Jeremiah and Ezekiel are fairly gloomy books that deal by and large with the wickedness of Israel, Judah, and the surrounding peoples. Prophecy after prophecy rails against the sins of God’s people and His impending judgments, potentially leaving the casual reader wondering whether God has now become a vengeful, angry God who is out to destruct and destroy. One particular verse in Ezekiel 33, however, sheds an entirely different light on these apparent prophecies of doom:
11 Say to them, As I live, declares the Lord God, I have no pleasure in the death of the wicked, but that the wicked turn from his way and live; turn back, turn back from your evil ways, for why will you die, O house of Israel?
God has no pleasure in the death of the wicked. Wait a minute. Is God seriously saying that all those prophecies of destruction, gloom, and peril are actually expressions of His heart of love for the wicked? What a different perspective on the prophecies of the Old Testament! I have heard countless times that the God of the Israelites is a harsh and vengeful God. But His heart is not bent on destruction at all – it is bent on salvation. His desire for repentance and salvation drive His messages to the people of Israel and the surrounding nations. He longs for even the most wicked of men and women to turn back from their evil ways and be saved. And how else can people turn back unless they are confronted with their deeds and the consequences of those deeds if they do not repent from them?
A message that reveals sin and calls to repentance is often seen as the antithesis of a message that expresses the grace and love of God for mankind. God’s call through Ezekiel here sheds an entirely different light, however, on that perspective. Throughout the Old Testament, God sends prophet after prophet to call the people of Israel back to Him, to see them change their hearts and their ways, to be reconciled with them. Ezekiel reveals to us that rather than being the antithesis of love and grace, the revelation of sin, its consequences, and the call to repentance are an integral part of God’s plan of love and salvation. God wants to let people know the consequences of their deeds not because He is harsh and vengeful but because He is loving and patient and compassionate! God’s call to repentance is really a call to love.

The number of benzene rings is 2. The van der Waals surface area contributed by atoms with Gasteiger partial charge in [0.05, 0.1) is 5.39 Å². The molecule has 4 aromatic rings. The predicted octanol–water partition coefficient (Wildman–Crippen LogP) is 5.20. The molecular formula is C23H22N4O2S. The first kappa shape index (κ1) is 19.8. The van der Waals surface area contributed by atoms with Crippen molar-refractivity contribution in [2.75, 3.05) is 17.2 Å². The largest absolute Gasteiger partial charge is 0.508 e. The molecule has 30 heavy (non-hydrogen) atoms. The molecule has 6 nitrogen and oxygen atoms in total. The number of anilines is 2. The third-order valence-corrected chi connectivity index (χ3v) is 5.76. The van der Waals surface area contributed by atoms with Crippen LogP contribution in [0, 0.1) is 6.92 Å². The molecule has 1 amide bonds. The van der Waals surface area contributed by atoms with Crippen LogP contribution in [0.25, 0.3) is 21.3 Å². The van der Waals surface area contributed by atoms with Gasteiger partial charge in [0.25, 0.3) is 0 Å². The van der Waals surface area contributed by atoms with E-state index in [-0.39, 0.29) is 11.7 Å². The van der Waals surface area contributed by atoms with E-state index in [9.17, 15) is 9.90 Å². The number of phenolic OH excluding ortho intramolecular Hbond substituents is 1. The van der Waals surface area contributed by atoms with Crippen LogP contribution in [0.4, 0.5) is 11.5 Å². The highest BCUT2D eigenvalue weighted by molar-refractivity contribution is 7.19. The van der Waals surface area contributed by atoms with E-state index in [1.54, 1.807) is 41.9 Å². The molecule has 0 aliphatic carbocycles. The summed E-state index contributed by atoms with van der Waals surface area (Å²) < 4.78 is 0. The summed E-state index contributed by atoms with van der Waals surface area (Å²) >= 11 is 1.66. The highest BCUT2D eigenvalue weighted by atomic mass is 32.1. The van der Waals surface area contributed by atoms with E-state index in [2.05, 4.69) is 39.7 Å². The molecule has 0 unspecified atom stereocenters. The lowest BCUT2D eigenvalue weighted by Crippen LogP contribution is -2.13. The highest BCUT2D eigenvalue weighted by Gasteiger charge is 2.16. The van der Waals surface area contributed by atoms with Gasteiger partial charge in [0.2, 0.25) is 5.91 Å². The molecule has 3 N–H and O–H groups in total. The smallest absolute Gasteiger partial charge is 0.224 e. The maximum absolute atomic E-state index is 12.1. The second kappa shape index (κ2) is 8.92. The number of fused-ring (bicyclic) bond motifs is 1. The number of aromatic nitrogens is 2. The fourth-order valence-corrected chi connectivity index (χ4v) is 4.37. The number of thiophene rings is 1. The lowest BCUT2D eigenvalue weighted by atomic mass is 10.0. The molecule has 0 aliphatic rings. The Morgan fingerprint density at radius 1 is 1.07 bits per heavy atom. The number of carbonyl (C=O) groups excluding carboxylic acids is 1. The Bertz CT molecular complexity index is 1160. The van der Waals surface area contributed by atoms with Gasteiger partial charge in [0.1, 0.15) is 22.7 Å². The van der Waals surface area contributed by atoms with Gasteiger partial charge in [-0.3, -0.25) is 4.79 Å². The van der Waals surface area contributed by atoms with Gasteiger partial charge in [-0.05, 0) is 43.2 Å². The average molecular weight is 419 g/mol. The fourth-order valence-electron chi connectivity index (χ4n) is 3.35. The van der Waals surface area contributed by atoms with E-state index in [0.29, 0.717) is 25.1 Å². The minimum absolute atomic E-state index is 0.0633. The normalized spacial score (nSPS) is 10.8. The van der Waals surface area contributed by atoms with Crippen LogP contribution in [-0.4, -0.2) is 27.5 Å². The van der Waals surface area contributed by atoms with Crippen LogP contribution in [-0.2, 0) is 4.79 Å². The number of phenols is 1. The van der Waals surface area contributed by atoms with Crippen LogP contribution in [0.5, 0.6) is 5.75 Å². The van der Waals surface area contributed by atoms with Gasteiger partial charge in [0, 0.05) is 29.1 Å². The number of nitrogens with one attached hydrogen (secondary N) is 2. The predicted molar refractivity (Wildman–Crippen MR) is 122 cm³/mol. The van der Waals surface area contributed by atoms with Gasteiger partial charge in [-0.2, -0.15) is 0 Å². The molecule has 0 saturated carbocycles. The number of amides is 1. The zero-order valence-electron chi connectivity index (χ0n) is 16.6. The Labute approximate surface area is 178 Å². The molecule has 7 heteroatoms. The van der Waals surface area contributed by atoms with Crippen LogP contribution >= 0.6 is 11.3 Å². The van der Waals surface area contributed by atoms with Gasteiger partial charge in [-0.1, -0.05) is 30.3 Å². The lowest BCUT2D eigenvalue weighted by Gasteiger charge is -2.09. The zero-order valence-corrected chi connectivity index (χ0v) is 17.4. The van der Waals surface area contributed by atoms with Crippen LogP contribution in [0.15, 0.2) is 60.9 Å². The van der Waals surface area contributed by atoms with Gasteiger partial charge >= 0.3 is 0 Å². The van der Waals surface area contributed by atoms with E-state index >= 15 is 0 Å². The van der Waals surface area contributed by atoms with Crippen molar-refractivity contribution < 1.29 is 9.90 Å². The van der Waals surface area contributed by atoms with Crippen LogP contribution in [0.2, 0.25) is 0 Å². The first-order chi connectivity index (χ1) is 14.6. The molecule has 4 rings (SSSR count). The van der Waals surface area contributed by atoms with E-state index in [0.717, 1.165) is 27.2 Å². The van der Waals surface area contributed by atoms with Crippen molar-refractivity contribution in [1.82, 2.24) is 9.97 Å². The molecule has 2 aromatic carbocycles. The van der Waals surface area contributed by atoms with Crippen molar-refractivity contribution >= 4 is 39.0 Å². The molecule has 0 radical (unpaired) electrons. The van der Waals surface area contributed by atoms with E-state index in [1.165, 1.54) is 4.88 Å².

This pattern is not limited to the bookof Ezekiel alone. At the very birth of the Church, we see the same cry for repentance emerging:
36 Let all the house of Israel therefore know for certain that God has made him both Lord and Christ, this Jesus whom you crucified.” 37 Now when they heard this they were cut to the heart, and said to Peter and the rest of the apostles, “Brothers, what shall we do?”38 And Peter said to them, “Repent and be baptized every one of you in the name of Jesus Christ for the forgiveness of your sins, and you will receive the gift of the Holy Spirit.
After what some call ‘Peter’s first sermon,’ the people are cut to the heart. Peter boldly proclaims the truth of Christ crucified and points out that it was the people of Israel themselves that crucified them. The response was tremendous: people were cut to the heart and were asking Peter what they needed to do to be saved. The first word out of his mouth says it all: Repent. The very Church of the Living God was birthed upon the foundation of revelation of sin, repentance, and faith in God.
Matthew 4 confirms the same thing again, but this time from Jesus Christ Himself:
17 From that time Jesus began to preach, saying, “Repent, for the kingdom of heaven is at hand.”
The central message that Jesus Himself started his ministry with was unquestionably clear: Repent. The thread of the prophets runs past Isaiah, Jeremiah, and Ezekiel through the entire Old and New Testament, reminding us that God does not take pleasure in the death of the wicked. Calling out sin and calling people to repentance need not be a vengeful, legalistic endeavour. No, it is a loving call from the heart of God to see people turn from their wicked ways to serve the Living God in truth and righteousness. The ministry of prophets such as Jeremiah and Ezekiel lives on through Jesus Himself, Peter, Paul, and people like you and me.